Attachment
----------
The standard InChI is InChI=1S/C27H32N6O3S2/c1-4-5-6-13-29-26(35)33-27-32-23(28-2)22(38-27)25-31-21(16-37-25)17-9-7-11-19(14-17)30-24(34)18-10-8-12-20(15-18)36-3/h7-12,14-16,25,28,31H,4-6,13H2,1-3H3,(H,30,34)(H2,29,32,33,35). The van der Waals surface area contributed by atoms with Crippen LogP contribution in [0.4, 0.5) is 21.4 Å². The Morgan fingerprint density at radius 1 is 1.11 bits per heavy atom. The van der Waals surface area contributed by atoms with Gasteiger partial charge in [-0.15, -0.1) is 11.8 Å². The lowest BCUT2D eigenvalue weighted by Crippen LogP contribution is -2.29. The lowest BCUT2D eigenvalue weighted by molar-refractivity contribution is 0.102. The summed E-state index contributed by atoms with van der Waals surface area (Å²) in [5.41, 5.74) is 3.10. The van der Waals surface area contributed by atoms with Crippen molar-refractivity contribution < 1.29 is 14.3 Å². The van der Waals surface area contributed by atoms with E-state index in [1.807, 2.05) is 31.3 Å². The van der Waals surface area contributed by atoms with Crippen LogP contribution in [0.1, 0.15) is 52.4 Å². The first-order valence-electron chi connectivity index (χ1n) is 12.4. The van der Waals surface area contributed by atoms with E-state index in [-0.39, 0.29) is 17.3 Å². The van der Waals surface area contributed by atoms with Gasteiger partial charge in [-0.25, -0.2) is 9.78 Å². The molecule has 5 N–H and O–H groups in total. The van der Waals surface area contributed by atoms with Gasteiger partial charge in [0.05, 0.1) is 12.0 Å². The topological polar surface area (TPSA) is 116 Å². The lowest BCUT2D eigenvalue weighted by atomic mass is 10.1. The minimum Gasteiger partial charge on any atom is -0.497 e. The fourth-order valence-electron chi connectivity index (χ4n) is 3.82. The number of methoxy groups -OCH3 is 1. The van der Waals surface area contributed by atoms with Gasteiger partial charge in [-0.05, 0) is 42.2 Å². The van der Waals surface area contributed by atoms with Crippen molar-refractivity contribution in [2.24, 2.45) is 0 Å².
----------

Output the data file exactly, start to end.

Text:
The standard InChI is InChI=1S/C27H32N6O3S2/c1-4-5-6-13-29-26(35)33-27-32-23(28-2)22(38-27)25-31-21(16-37-25)17-9-7-11-19(14-17)30-24(34)18-10-8-12-20(15-18)36-3/h7-12,14-16,25,28,31H,4-6,13H2,1-3H3,(H,30,34)(H2,29,32,33,35). The van der Waals surface area contributed by atoms with Crippen LogP contribution in [0.4, 0.5) is 21.4 Å². The Morgan fingerprint density at radius 1 is 1.11 bits per heavy atom. The van der Waals surface area contributed by atoms with Gasteiger partial charge in [-0.15, -0.1) is 11.8 Å². The lowest BCUT2D eigenvalue weighted by Crippen LogP contribution is -2.29. The lowest BCUT2D eigenvalue weighted by molar-refractivity contribution is 0.102. The summed E-state index contributed by atoms with van der Waals surface area (Å²) in [5.41, 5.74) is 3.10. The van der Waals surface area contributed by atoms with Crippen molar-refractivity contribution < 1.29 is 14.3 Å². The van der Waals surface area contributed by atoms with E-state index in [1.807, 2.05) is 31.3 Å². The van der Waals surface area contributed by atoms with Crippen LogP contribution in [0.1, 0.15) is 52.4 Å². The first-order valence-electron chi connectivity index (χ1n) is 12.4. The van der Waals surface area contributed by atoms with E-state index in [-0.39, 0.29) is 17.3 Å². The van der Waals surface area contributed by atoms with Gasteiger partial charge in [-0.25, -0.2) is 9.78 Å². The molecule has 5 N–H and O–H groups in total. The van der Waals surface area contributed by atoms with Gasteiger partial charge in [0.05, 0.1) is 12.0 Å². The topological polar surface area (TPSA) is 116 Å². The lowest BCUT2D eigenvalue weighted by atomic mass is 10.1. The minimum Gasteiger partial charge on any atom is -0.497 e. The fourth-order valence-electron chi connectivity index (χ4n) is 3.82. The number of methoxy groups -OCH3 is 1. The van der Waals surface area contributed by atoms with Gasteiger partial charge in [-0.05, 0) is 42.2 Å². The van der Waals surface area contributed by atoms with Crippen molar-refractivity contribution in [2.24, 2.45) is 0 Å².